Creating an Anti-Bias Environment

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My goal is to create a learning environment that demonstrate respect and acceptance of diversity that will support the development of children’s positive personal identity as well as a positive social identity (Santora, 2004). “What children do not see in the classroom teaches children as much as what they do see.” (Derman-Sparks & Edwards, 2010) We as teacher must ask what message our classroom environment is sending children about their identities to insure we have done all we can to make children and families feel welcomed and represented in our classrooms.

diversity

Our classroom journey begins with setting up the environment, which starts with families. Families are the foundation to an anti-bias education. (Derman-Sparks & Edwards, 2010) Our quiet transition nook, supports morning transitions, demonstrating understanding and flexibility for families and the important role they play (Laureate, 2011). This space is filled with comfortable seating, familiar books, and quiet music. Then as you move into our classroom, images of all our families are throughout the classroom to help children and families feel welcome and represented. Our family share space shelves encourage families to show case items that represent their families, culture, and heritage (Laureate, 2011). The share shelves allow families a chance to share with staff and other families what is important to their family. This is a great opportunity for families to get to know each other better and learn about a variety of families similar and different from their own. The more visible we can make each child’s culture with in our classroom culture the more children can develop their positive personal and social identity (Derman-Sparks & Edwards, 2010).

It is important that each child in our class’s culture is represented in a variety of ways to demonstrate the value we place in their culture. Then we must take it to the next step to demonstrate acceptance of other cultures beyond our own (Santora, 2004). As you take a closer look at the variety of centers you will discover they are set up to foster exploration and conversations between children on many diverse topics. Within each of these centers a variety of materials are provided to support children at different levels allowing all children to be successful in all areas of the classroom. Materials in each center support diversity through multicultural dolls and people, multicultural foods, bilingual labels and signs, images of people of various cultures, ethnicity, gender, ability, and age in roles related to each center, and images of children in the class participating in the centers with peers, staff, and family members. It is important to take time in choosing images to post so we do not inadvertently display pictures, books, or materials that reinforce stereotypes (Santora, 2004). The centers and materials provide many opportunities for “teachable moments” about equity and diversity. “Anti-bias curriculum seeks to nurture the development of every child’s fullest potential by actively addressing issues of diversity and equity in the classroom (Derman-Sparks & Hohensee, 1992).”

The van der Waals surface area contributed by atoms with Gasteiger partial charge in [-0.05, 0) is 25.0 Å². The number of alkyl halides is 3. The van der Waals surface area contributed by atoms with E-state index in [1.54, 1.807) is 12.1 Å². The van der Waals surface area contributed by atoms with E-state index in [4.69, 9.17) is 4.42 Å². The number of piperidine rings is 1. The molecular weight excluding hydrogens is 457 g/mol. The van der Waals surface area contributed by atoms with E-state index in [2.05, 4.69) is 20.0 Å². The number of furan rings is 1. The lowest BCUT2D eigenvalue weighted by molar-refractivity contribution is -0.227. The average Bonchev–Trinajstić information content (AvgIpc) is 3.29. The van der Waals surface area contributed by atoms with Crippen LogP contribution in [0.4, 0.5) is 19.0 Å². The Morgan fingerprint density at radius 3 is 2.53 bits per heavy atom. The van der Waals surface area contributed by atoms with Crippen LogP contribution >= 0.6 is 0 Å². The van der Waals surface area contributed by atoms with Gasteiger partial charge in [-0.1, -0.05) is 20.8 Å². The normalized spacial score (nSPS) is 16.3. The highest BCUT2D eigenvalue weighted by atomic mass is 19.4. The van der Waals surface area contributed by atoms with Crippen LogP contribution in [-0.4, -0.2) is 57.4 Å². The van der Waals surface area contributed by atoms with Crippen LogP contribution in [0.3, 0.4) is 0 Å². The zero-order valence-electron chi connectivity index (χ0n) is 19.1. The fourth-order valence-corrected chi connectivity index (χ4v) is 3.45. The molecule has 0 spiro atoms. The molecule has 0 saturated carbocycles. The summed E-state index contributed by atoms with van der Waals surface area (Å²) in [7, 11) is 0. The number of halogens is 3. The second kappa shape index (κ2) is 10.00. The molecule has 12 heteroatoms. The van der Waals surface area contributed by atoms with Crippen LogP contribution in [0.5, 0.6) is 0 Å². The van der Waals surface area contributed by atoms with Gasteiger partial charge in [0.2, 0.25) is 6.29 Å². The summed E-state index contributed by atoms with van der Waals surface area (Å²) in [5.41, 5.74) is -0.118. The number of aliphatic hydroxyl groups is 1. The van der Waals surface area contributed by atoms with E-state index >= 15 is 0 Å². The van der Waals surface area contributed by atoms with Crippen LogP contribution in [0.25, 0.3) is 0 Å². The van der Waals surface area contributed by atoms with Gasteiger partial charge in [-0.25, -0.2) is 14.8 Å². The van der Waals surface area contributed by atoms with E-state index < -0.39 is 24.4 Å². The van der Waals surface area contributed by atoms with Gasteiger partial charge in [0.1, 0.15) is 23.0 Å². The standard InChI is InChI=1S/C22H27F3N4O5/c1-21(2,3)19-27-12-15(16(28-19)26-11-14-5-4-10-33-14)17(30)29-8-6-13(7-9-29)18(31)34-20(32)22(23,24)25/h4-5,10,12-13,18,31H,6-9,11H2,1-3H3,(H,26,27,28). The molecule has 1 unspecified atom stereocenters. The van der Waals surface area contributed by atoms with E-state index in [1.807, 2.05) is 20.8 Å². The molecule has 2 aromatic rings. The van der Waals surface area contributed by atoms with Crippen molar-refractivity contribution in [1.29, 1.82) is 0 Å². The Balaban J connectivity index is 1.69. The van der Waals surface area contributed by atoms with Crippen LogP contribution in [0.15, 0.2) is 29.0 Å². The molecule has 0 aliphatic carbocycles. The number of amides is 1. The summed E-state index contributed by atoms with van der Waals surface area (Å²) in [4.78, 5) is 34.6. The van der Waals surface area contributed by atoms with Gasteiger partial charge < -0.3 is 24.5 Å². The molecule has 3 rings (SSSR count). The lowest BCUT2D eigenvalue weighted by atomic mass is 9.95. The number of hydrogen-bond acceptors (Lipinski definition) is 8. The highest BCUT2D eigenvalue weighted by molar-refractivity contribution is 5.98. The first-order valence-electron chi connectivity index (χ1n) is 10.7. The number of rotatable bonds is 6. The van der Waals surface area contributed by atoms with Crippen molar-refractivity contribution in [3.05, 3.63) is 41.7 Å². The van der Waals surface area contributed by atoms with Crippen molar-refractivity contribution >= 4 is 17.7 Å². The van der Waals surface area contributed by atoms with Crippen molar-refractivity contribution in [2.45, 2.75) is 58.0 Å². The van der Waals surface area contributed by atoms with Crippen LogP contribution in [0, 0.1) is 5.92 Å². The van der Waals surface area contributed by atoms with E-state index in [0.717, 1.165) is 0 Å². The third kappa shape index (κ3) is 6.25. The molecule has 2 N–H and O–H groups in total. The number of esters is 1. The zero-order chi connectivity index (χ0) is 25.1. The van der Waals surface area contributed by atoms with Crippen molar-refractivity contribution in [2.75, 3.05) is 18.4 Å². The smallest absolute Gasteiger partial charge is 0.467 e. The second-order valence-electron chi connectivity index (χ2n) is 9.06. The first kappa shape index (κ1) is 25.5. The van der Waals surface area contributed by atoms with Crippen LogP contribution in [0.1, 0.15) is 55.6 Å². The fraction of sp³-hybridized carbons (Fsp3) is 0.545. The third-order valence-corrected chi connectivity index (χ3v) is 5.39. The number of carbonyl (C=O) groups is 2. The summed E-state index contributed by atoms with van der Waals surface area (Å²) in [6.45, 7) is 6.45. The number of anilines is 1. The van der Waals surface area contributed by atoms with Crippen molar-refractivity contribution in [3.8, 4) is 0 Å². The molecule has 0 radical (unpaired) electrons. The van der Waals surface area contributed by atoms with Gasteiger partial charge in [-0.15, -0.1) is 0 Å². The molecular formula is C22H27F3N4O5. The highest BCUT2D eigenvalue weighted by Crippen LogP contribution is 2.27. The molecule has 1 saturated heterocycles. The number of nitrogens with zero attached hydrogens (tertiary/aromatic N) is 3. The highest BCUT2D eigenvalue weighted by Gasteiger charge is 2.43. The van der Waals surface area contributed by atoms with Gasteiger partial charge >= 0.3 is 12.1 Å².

Materials

multicultral-dollsmulticultural-foodmulticultural-booksblocks

Arts

multicultural-art-suppliespaintinginstrumentsvasecd

Images

diverse-roles-1diverse-roles-2diverse-roles-3diverse-roles-4diverse-roles-5diverse-roles-6diverse-roles-7

            It is natural and successful anti-bias education when children notice difference and want to talk about them, however it is how we respond that will determine the message they receive and carry with them about diversity and equity (Derman-Sparks & Edwards, 2010). Our classroom environment is only as supportive of ant-bias education as we address each anti-bias “teachable moment” as it arises. “What children do not hear us say or see in our classrooms teaches them as much as what we do say and they do see in our classrooms” (Derman-Sparks & Edwards, 2010, pp.43). Setting up an anti-bias environment takes a great amount of thought and planning. We must never forget to include families in our anti-bias education plans. Families are the diversity of our communities and are an invaluable resource.

 

Reference

Derman-Sparks, L., & Olsen Edwards, J. (2010). Anti-bias education for young children and     ourselves. Washington, DC: NAEYC.

Laureate Education, Inc. (2011). Strategies for working with diverse children: Welcome to an anti-bias learning community. Baltimore, MD: Author

Santora, L., & Anti-Defamation League staff. (2004). How Can You Create A learning

Environment That Respects Diversity? New York, NY: Anti-Defamation League.

www.adl.org